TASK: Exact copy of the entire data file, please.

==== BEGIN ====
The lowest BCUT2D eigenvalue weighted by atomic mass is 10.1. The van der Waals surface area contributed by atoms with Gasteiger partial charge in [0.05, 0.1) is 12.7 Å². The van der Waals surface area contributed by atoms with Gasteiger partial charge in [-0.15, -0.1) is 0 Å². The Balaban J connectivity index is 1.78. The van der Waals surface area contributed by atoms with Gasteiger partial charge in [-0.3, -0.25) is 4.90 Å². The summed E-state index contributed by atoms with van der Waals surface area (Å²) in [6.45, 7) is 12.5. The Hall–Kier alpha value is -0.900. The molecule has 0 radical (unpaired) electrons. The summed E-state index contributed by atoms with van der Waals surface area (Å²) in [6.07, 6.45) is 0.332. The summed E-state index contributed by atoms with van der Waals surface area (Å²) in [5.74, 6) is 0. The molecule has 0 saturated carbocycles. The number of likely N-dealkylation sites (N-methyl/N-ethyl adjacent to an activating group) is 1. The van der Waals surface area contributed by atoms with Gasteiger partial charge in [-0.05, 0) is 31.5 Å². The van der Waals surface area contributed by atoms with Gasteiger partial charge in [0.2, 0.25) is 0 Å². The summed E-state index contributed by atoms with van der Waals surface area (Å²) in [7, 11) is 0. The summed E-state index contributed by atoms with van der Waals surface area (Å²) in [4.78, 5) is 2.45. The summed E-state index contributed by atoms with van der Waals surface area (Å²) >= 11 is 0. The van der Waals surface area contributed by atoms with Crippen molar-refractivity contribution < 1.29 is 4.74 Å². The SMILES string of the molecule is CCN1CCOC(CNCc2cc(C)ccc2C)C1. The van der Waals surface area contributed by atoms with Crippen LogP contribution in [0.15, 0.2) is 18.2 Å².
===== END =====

The lowest BCUT2D eigenvalue weighted by atomic mass is 10.1. The van der Waals surface area contributed by atoms with Gasteiger partial charge in [0.05, 0.1) is 12.7 Å². The van der Waals surface area contributed by atoms with Gasteiger partial charge in [-0.15, -0.1) is 0 Å². The Balaban J connectivity index is 1.78. The van der Waals surface area contributed by atoms with Gasteiger partial charge in [-0.3, -0.25) is 4.90 Å². The summed E-state index contributed by atoms with van der Waals surface area (Å²) in [6.45, 7) is 12.5. The Hall–Kier alpha value is -0.900. The molecule has 0 radical (unpaired) electrons. The summed E-state index contributed by atoms with van der Waals surface area (Å²) in [6.07, 6.45) is 0.332. The summed E-state index contributed by atoms with van der Waals surface area (Å²) in [5.74, 6) is 0. The molecule has 0 saturated carbocycles. The number of likely N-dealkylation sites (N-methyl/N-ethyl adjacent to an activating group) is 1. The van der Waals surface area contributed by atoms with Gasteiger partial charge in [-0.05, 0) is 31.5 Å². The van der Waals surface area contributed by atoms with Gasteiger partial charge in [0.2, 0.25) is 0 Å². The summed E-state index contributed by atoms with van der Waals surface area (Å²) in [7, 11) is 0. The summed E-state index contributed by atoms with van der Waals surface area (Å²) in [4.78, 5) is 2.45. The summed E-state index contributed by atoms with van der Waals surface area (Å²) >= 11 is 0. The van der Waals surface area contributed by atoms with Crippen molar-refractivity contribution < 1.29 is 4.74 Å². The SMILES string of the molecule is CCN1CCOC(CNCc2cc(C)ccc2C)C1. The van der Waals surface area contributed by atoms with Crippen LogP contribution in [0.15, 0.2) is 18.2 Å².